Test report indicates CTE on several former football players


According to ESPN, Dorsett, 59, former offensive lineman Joe DeLamielleure, 62, and defensive end Leonard Marshall, 52, have underwent brain scans and other tests for the past three months at UCLA.

The test report discovered a buildup of tau, an abnormal protein that indicates CTE (chronic traumatic encephalopathy) and constricts brain cells in areas that control memory and emotions, among other functions.

The protein was also discovered in autopsies of former players Junior Seau and Mike Webster. CTE is a degenerative brain disease found in deceased athletes who have a history of repeated head trauma, including concussions or blows to the head.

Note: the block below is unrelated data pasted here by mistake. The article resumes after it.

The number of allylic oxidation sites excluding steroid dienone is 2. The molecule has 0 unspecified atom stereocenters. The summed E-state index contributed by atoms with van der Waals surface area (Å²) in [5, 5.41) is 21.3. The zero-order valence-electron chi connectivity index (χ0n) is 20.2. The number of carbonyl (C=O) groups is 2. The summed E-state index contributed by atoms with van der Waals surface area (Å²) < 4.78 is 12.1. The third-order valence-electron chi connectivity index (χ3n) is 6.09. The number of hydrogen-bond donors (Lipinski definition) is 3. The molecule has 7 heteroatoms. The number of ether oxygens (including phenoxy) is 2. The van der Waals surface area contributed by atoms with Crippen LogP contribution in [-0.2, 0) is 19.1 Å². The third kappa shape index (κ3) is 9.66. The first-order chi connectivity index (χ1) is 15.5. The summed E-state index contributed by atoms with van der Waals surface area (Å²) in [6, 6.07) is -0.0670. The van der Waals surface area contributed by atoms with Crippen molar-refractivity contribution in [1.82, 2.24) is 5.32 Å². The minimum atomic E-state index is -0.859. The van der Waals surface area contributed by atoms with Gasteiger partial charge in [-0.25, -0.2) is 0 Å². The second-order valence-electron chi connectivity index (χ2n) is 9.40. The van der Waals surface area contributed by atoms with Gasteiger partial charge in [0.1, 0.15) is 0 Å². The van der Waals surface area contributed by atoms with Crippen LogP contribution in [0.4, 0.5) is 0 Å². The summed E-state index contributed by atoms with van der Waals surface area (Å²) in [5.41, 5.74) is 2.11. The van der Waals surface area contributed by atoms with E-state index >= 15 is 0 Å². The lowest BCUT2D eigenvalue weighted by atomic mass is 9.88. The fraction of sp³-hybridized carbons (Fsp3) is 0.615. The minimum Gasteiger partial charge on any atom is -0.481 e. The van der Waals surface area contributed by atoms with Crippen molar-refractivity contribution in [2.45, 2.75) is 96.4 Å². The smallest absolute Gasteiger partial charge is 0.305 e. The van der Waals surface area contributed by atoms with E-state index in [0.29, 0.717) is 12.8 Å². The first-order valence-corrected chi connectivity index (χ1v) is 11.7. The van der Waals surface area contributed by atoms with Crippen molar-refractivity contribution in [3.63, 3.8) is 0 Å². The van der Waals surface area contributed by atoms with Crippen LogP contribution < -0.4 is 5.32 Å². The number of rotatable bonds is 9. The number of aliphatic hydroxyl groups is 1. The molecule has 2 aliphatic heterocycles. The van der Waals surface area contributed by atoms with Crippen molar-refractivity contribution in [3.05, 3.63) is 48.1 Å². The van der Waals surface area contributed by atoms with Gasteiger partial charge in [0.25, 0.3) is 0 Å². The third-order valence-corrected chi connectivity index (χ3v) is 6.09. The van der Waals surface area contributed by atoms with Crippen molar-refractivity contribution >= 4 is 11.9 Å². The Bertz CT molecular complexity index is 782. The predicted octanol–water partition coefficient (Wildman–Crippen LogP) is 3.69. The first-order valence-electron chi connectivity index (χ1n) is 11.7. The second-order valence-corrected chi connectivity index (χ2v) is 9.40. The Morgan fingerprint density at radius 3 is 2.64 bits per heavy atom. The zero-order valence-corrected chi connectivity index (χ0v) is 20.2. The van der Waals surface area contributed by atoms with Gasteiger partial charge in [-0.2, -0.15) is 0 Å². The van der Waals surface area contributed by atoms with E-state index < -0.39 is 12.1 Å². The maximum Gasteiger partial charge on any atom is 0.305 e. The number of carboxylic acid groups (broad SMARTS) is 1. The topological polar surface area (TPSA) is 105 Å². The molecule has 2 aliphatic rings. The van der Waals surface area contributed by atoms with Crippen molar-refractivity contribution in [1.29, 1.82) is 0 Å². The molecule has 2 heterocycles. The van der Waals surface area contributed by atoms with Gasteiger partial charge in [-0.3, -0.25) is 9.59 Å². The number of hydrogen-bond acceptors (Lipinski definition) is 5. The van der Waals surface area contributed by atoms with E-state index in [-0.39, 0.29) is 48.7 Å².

CTE has been at the center of a growing crisis involving ex-NFL players and concussions, though the NFL claims there’s not enough evidence to link CTE to playing football.

The NFL denied to the dangers of concussions, and tried to cover up the links between brain trauma suffered on the football field and problems.

Dr. Bennet Omalu, one of the researchers who first identified CTE and was subsequently silenced by the NFL, is among the doctors involved in UCLA’s testing.

The condition has been discovered in dozens of former football players, including San Diego Chargers linebacker Junior Seau and Pittsburgh Steelers center Mike Webster.

Mark Duper is the ninth living former NFL player to be diagnosed with signs of CTE. There is no known cure for CTE, but Duper said, “It’s not a death diagnosis. Now I know the next step is to see what can be done. I’m not sure.”